What are surgical indications for thoracic aortic aneurysm?
Aortic aneurysm is a permanent localized dilatation of the aorta having a diameter at least 1.5 times that of expected normal diameter of that given aortic segment.
Initially, medical treatment with beta blockers has shown to reduce the rate of expansion and improved in survival (by reducing dp/dt & alter connective tissue metabolism).
Surgical therapy is often recommended prophylactically to prevent the morbidity and mortality associated with aneurysm rupture. However, the optimal timing of surgery for a thoracic aortic aneurysm is uncertain since the natural history is variable, particularly for aneurysms less than 50 mm in size. Many patients die of other cardiovascular causes before the aneurysm ruptures because majority of the patients have concomitant cardiovascular disease that increases the risks associated with surgery.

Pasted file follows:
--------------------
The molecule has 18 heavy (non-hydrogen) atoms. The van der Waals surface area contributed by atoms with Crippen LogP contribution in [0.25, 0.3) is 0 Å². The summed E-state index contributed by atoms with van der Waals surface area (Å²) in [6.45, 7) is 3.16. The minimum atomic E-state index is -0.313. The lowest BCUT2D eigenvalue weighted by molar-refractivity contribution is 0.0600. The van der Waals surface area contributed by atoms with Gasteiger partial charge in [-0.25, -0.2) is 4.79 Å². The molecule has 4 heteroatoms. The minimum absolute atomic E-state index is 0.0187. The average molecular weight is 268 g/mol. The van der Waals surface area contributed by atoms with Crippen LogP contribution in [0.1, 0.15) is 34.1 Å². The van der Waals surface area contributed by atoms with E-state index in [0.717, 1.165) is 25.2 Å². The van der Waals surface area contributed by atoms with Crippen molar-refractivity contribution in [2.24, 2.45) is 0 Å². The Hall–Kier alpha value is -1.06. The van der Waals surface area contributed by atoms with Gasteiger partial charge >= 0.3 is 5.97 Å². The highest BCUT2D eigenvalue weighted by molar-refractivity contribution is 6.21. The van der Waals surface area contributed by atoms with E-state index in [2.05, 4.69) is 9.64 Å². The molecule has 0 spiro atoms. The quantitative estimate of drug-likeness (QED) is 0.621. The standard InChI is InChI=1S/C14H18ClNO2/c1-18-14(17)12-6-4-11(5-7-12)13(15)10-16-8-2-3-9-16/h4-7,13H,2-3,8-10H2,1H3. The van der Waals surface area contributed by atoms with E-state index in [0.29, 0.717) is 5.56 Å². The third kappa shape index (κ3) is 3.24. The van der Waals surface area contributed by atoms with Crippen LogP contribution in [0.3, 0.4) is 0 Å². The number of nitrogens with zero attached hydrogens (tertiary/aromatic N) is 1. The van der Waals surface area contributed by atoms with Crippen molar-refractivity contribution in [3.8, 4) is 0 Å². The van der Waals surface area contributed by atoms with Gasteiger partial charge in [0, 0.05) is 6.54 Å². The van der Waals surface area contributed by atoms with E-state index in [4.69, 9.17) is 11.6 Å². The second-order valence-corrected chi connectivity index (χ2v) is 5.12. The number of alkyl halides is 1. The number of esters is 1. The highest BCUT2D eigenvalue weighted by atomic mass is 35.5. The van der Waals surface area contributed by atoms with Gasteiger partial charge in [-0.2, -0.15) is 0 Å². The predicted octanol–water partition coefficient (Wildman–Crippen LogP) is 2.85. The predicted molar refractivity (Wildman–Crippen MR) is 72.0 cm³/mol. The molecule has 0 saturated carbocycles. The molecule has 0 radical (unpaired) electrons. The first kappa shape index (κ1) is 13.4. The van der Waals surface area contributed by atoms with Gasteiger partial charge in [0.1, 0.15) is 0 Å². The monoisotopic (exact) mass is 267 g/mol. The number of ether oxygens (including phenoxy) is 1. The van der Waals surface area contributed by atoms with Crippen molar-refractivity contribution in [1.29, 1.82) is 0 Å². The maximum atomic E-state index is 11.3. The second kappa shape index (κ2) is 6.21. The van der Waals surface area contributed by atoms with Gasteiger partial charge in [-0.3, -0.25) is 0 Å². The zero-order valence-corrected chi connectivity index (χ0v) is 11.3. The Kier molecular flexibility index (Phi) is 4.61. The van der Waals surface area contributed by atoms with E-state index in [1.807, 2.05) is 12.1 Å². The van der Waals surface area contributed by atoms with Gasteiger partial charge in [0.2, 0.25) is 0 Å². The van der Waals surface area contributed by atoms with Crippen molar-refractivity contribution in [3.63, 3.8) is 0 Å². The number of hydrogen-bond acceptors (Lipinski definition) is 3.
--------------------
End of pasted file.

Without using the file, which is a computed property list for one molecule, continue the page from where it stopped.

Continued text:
Indications for surgery include:
- The presence of symptoms (e.g. chest, back, flank, or abdominal pain, aortic insufficiency leading to heart failure)
- A diameter of 5 to 6 cm for an ascending aortic aneurysm and 6 to 7 cm for a descending aortic aneurysm
- Replacement before aortic size index (aortic diameter (cm) divided by body surface area (m2)) for the ascending of aorta is 2.75 cm/m2.
- Accelerated growth rate (>=1 cm per year) in aneurysms less than 5 cm in diameter
- Evidence of dissection
- In patients with aortic regurgitation of any severity and primary disease of the aortic root or ascending aorta (such as Marfan syndrome), the 2006 ACC/AHA valvular disease guidelines recommend aortic valve replacement and aortic root reconstruction when the degree of dilatation is 5 cm. The guidelines note that some have recommended surgery for this group at a lower level of dilatation (4.5 cm) or based on a rate of increase of 0.5 cm per year or greater in surgical centers with established expertise in repair of the aortic root and ascending aorta.